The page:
Bruce Greenwood stars as documentary photographer Thomas Veil who, in the course of one evening, seemingly has his whole existence erased, in the compelling one-hour drama Nowhere Man. It ...
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A drama about a fortysomething man who entertains fantasies of a different life. Staging his apparent death, he moves to an island but pines for his former existence, and wonders if he could return to it.
Sara de Roo,
A graduate student named Stan becomes the manager of an apartment complex which is quite uncommon. The tenants are all quite eccentric and uncommon characters, and the place is quite run ... See full summary »
After resigning, a secret agent is abducted and taken to what looks like an idyllic village, but is really a bizarre prison. His warders demand information. He gives them nothing, but only tries to escape.
Bruce Greenwood stars as documentary photographer Thomas Veil who, in the course of one evening, seemingly has his whole existence erased, in the compelling one-hour drama Nowhere Man. It appears as if some mysterious and powerful entity has coerced Veil's family and friends into cooperating in a clandestine plan to annul every trace of him. Veil is all alone with no option but to begin a desperate, dangerous quest to find out how and why this has happened and most importantly, who is behind this torturous scheme. Written by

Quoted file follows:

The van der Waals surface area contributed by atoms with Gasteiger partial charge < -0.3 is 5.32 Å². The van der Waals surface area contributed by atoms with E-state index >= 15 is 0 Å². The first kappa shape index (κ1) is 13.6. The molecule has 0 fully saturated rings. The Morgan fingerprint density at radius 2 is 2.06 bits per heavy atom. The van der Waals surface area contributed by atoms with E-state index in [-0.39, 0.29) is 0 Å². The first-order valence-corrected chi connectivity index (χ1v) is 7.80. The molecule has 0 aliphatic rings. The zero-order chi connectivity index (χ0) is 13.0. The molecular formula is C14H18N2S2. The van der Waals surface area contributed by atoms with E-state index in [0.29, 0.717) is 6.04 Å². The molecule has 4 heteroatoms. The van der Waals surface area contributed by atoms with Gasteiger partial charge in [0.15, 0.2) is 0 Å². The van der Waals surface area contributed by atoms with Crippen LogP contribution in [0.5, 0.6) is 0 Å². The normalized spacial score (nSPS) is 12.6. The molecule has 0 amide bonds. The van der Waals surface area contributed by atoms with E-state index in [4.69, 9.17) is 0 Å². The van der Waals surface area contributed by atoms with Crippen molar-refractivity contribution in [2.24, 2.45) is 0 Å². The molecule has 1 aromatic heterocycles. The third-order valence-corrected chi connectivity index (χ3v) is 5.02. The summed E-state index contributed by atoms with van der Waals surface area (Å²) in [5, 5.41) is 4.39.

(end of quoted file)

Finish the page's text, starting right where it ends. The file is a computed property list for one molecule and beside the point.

The series started with this narration: "My name is Thomas Veil, or at least it was. I'm a photographer, I had it all: a wife, Alyson, friends, a career. And in one moment, it was all taken away, all because of a single photograph: I have it, they want it, and they will do anything to get the negative. I'm keeping this diary as proof that these events are real. I know they are...They have to be." See more »
This was one of the most brilliantly written shows of the 1990s. Unlike the vast majority of shows, it did NOT hold the audience in contempt and therefore dumb down the show, but created a captivating and surreal treat for those ready to watch something different. It was similar to the British series The Prisoner (early in season one only--after that, The Prisoner lost it's brilliance and momentum very quickly).
The problem is that in nearly every case like this, this is sure proof that the show will not last! Another excellent case was Brooklyn Bridge. The network also had no faith in this program because once again it was not mind rot--it was exquisitely written and engaging. Years ago, well-written shows for people who think were possible--the original Mission: Impossible is a good example. However, I fear that we are in an age where schlock sells.
PS--This GREAT series is now out on DVD! Get your copy ASAP!
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